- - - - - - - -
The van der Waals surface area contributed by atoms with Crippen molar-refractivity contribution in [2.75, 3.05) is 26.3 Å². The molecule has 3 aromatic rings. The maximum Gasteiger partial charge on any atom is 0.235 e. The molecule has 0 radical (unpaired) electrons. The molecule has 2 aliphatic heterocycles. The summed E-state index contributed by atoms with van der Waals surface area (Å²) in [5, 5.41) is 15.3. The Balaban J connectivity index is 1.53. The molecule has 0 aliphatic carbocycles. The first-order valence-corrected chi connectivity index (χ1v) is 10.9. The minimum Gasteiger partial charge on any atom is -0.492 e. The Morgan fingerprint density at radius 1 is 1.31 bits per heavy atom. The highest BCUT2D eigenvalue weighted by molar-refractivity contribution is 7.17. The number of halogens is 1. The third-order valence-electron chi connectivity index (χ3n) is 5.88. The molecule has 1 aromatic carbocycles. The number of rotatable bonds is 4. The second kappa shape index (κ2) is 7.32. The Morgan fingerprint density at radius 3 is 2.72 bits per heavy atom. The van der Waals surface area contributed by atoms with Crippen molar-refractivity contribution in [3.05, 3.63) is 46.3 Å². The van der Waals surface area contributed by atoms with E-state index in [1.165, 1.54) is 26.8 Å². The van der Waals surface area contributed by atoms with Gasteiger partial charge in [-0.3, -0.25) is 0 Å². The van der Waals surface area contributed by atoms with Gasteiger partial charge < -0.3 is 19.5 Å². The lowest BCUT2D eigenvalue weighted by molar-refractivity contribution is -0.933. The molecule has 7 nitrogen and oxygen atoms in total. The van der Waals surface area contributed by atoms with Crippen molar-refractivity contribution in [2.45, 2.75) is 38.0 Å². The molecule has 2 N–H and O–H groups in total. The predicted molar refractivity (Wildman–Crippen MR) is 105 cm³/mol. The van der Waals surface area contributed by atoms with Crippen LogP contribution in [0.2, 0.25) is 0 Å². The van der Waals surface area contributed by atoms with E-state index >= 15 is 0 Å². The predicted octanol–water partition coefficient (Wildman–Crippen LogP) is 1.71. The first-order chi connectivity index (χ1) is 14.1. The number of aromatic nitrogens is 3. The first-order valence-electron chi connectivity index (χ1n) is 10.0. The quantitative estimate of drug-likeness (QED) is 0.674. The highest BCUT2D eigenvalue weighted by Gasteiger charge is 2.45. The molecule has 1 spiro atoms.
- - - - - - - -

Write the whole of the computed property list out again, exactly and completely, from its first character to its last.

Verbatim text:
The van der Waals surface area contributed by atoms with Crippen molar-refractivity contribution in [2.75, 3.05) is 26.3 Å². The molecule has 3 aromatic rings. The maximum Gasteiger partial charge on any atom is 0.235 e. The molecule has 0 radical (unpaired) electrons. The molecule has 2 aliphatic heterocycles. The summed E-state index contributed by atoms with van der Waals surface area (Å²) in [5, 5.41) is 15.3. The Balaban J connectivity index is 1.53. The molecule has 0 aliphatic carbocycles. The first-order valence-corrected chi connectivity index (χ1v) is 10.9. The minimum Gasteiger partial charge on any atom is -0.492 e. The Morgan fingerprint density at radius 1 is 1.31 bits per heavy atom. The highest BCUT2D eigenvalue weighted by molar-refractivity contribution is 7.17. The number of halogens is 1. The third-order valence-electron chi connectivity index (χ3n) is 5.88. The molecule has 1 aromatic carbocycles. The number of rotatable bonds is 4. The second kappa shape index (κ2) is 7.32. The Morgan fingerprint density at radius 3 is 2.72 bits per heavy atom. The van der Waals surface area contributed by atoms with Crippen molar-refractivity contribution in [3.05, 3.63) is 46.3 Å². The van der Waals surface area contributed by atoms with E-state index in [1.165, 1.54) is 26.8 Å². The van der Waals surface area contributed by atoms with Gasteiger partial charge in [-0.3, -0.25) is 0 Å². The van der Waals surface area contributed by atoms with Gasteiger partial charge < -0.3 is 19.5 Å². The lowest BCUT2D eigenvalue weighted by molar-refractivity contribution is -0.933. The molecule has 7 nitrogen and oxygen atoms in total. The van der Waals surface area contributed by atoms with Crippen molar-refractivity contribution in [2.45, 2.75) is 38.0 Å². The molecule has 2 N–H and O–H groups in total. The predicted molar refractivity (Wildman–Crippen MR) is 105 cm³/mol. The van der Waals surface area contributed by atoms with Crippen LogP contribution in [0.2, 0.25) is 0 Å². The van der Waals surface area contributed by atoms with E-state index >= 15 is 0 Å². The predicted octanol–water partition coefficient (Wildman–Crippen LogP) is 1.71. The first-order chi connectivity index (χ1) is 14.1. The number of aromatic nitrogens is 3. The first-order valence-electron chi connectivity index (χ1n) is 10.0. The quantitative estimate of drug-likeness (QED) is 0.674. The highest BCUT2D eigenvalue weighted by Gasteiger charge is 2.45. The molecule has 1 spiro atoms.